Did you know that there are two categories of street children?

Did you know that there are two categories of street children?

I didn’t know either! 

There is a scientific literature addressing this issue. It distinguishes two types of street children:

1. Those who live their lives on the street.

They live by working, begging or stealing. Especially from strangers! In the evening, however, they return to their parents, who do not live on the street, but in a neighbourhood close to where they live. Some live with abusive parents. Divorced. Harsh. Or orphaned and cared for by extended family.

2. The second category are street children, living and sleeping rough.

On the street. In the street! Night after night! Day after day! Cardboard and blanket is their home. Imagine yourself with them, looking for a place to lie down night after night. The cardboard – the bed they lie on, so they don’t sleep with their backs right on the pavement. The blanket – the quilt that keeps them from the cold and dew of the night. And a nylon. That it often rains in tropical areas of the world.

Some children have parents. But they are poor. They beg day after day. And they sleep on the streets. But most of the children are orphans. Nobody’s. And nobody is interested in them.  Where are they to go? They sleep in the street. They have nowhere to go after a day’s work. Or stealing! Or begging! No address. No identity. No house number. “Where do you live, Baina?” “Opposite the French Embassy. Near the counter.”

This phenomenon of “street children” is very common in urban areas. And Antananarivo, Madagascar’s overcrowded capital, with 4 million people crammed into a small area, is the perfect place for such living. Harsh. Anonymous.

UNESCO records more than 25,000 children living their lives on the city’s streets. They don’t look aggressive, but they can be. They’re generally friendly. But pushy. Insistent. They won’t leave you alone until you give them something. Anything at all. A sandwich, because he’s hungry. A coat, because his clothes are torn. Money, because they can buy anything with it. But not all these 25,000 children are sleeping on the streets. There are almost 2,500 children on the street. They sleep on the street!

In 2004, 873 children were registered by Médecins Sans Frontières in Antananarivo as sleeping on the street, in 6 specific places and 160 sleeping on cardboard or under tents made of material or plastic. But the number has almost tripled.

Through the “Children without identity” project we want to make a difference in the lives of some of them. Together with our partners, the 2400 Smiles Association, we visit the children sleeping in Antaninarenina, in the park, on the street and around the toilets of this public space. When we arrive by medical bus in the Antaninarenina car park, they usually greet us from the two containers they rummage through.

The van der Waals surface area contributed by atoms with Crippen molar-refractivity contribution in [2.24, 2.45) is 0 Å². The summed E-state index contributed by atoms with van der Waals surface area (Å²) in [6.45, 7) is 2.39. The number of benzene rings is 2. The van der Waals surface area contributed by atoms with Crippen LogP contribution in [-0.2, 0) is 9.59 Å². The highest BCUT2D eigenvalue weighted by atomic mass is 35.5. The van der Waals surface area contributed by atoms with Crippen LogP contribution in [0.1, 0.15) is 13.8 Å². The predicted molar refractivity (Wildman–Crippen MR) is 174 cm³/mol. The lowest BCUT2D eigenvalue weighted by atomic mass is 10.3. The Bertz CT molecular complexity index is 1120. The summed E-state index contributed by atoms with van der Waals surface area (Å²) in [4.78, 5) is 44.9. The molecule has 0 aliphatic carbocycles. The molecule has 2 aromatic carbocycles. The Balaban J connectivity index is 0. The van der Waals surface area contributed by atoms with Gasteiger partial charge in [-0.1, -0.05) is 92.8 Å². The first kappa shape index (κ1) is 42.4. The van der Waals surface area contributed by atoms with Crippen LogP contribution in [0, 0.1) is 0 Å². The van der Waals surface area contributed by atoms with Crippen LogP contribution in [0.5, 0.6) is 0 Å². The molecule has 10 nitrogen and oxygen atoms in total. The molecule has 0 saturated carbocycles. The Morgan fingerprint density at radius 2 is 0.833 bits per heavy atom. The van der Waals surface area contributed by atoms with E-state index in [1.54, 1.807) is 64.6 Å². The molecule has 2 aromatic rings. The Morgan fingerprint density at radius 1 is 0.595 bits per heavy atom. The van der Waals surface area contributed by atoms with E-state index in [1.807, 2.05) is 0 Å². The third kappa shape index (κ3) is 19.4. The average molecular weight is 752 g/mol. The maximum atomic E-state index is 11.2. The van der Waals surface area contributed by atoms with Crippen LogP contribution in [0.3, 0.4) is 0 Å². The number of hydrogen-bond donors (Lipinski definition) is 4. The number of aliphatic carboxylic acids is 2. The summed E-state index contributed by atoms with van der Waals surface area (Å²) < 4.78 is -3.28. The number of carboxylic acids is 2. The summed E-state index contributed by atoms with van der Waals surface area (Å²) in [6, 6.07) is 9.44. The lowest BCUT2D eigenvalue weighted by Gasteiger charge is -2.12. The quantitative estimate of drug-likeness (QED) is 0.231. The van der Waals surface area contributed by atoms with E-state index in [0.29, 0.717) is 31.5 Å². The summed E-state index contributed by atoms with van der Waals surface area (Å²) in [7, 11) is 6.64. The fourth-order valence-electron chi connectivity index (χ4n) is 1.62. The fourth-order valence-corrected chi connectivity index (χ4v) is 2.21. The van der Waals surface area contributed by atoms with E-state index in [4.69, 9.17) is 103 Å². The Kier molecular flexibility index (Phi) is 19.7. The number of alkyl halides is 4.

They are waiting for us! And they smell like they’re going to break your nose! But they jump on you to hug you because you thought of them and looked for them.

There’s 40 to 50 kids out there. And on holidays, the number almost doubles. We offer them medical help through the Bethesda Mobile Clinic. Not only them, but also their parents. Some have parents, others are orphans. We also give them hugs. They ask us to hug them. We also offer them our Time, playing with them, encouraging them as they pass their minds in various games. And our partners, the 2400 Smiles Association, organize these games, Bible lessons and provide them with a hot meal. Nourishing. Especially for malnourished children.

We already know them by name. And they know some of us. To help them remember my name, I told them my name was Jackie Chan! That’s how they remember my name: Jackie Chan. Any street kid would remember it. They had a great time. Every time we get to them with the Bethesda Mobile Clinic, they surround me and ask, “What’s your name? Jackie Chan!” “Jackie Chan?” Ha! Ha! Ha! They’re laughing their asses off!

Every day you take the trash to the dumpster, right? Or maybe you dodge it. You send another one of your family, cause it smells bad in there. How do you like the smell of the bins? Repulsive, I believe you! These kids, who smell like garbage, are human! And they’re really nice, if you get past the shabby, torn, and tattered clothes and dirty hands and feet. We love them! That’s why we go to them on Wednesday nights. Every other week.

Would you like to come with me? Would you like me to give them your hug? Would you tell them that God loves them? How important they are, even if their condition is difficult and seemingly hopeless? Do it through me! Through the ministry of the Bethesda Clinic.

❤️Give them your sandwich and your hug NOW! https://misiunemadagascar.ro/prin-sustinere-financiara/

Don’t dwell on it! Act with compassion and love!

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